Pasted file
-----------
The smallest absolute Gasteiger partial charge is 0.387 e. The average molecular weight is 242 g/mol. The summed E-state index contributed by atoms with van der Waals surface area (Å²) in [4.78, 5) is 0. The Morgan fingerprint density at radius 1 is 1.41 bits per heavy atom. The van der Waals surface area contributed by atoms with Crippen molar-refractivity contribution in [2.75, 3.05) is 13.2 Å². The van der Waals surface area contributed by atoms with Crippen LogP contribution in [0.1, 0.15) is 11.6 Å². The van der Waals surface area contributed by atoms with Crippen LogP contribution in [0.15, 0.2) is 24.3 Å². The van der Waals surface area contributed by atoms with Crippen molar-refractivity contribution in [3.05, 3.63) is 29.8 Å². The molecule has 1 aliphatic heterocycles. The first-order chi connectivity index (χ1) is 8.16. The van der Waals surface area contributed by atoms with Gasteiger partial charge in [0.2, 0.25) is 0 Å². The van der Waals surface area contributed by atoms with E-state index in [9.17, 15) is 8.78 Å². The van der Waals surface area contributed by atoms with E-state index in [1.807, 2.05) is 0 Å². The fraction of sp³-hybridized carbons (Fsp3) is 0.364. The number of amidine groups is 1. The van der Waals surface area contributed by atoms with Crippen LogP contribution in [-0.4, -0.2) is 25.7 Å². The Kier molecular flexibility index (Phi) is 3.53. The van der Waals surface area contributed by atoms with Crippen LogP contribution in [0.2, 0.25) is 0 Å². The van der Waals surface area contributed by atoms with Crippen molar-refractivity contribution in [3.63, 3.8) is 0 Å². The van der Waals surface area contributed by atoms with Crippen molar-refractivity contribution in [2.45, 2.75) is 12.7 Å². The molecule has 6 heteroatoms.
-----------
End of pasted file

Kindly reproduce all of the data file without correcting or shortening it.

The smallest absolute Gasteiger partial charge is 0.387 e. The average molecular weight is 242 g/mol. The summed E-state index contributed by atoms with van der Waals surface area (Å²) in [4.78, 5) is 0. The Morgan fingerprint density at radius 1 is 1.41 bits per heavy atom. The van der Waals surface area contributed by atoms with Crippen molar-refractivity contribution in [2.75, 3.05) is 13.2 Å². The van der Waals surface area contributed by atoms with Crippen LogP contribution in [0.1, 0.15) is 11.6 Å². The van der Waals surface area contributed by atoms with Crippen LogP contribution in [0.15, 0.2) is 24.3 Å². The van der Waals surface area contributed by atoms with Crippen molar-refractivity contribution in [3.05, 3.63) is 29.8 Å². The molecule has 1 aliphatic heterocycles. The first-order chi connectivity index (χ1) is 8.16. The van der Waals surface area contributed by atoms with Gasteiger partial charge in [0.2, 0.25) is 0 Å². The van der Waals surface area contributed by atoms with E-state index in [9.17, 15) is 8.78 Å². The van der Waals surface area contributed by atoms with E-state index in [1.807, 2.05) is 0 Å². The fraction of sp³-hybridized carbons (Fsp3) is 0.364. The number of amidine groups is 1. The van der Waals surface area contributed by atoms with Crippen LogP contribution in [-0.4, -0.2) is 25.7 Å². The Kier molecular flexibility index (Phi) is 3.53. The van der Waals surface area contributed by atoms with Crippen LogP contribution in [0.2, 0.25) is 0 Å². The van der Waals surface area contributed by atoms with Crippen molar-refractivity contribution in [3.63, 3.8) is 0 Å². The van der Waals surface area contributed by atoms with Crippen molar-refractivity contribution in [2.45, 2.75) is 12.7 Å². The molecule has 6 heteroatoms.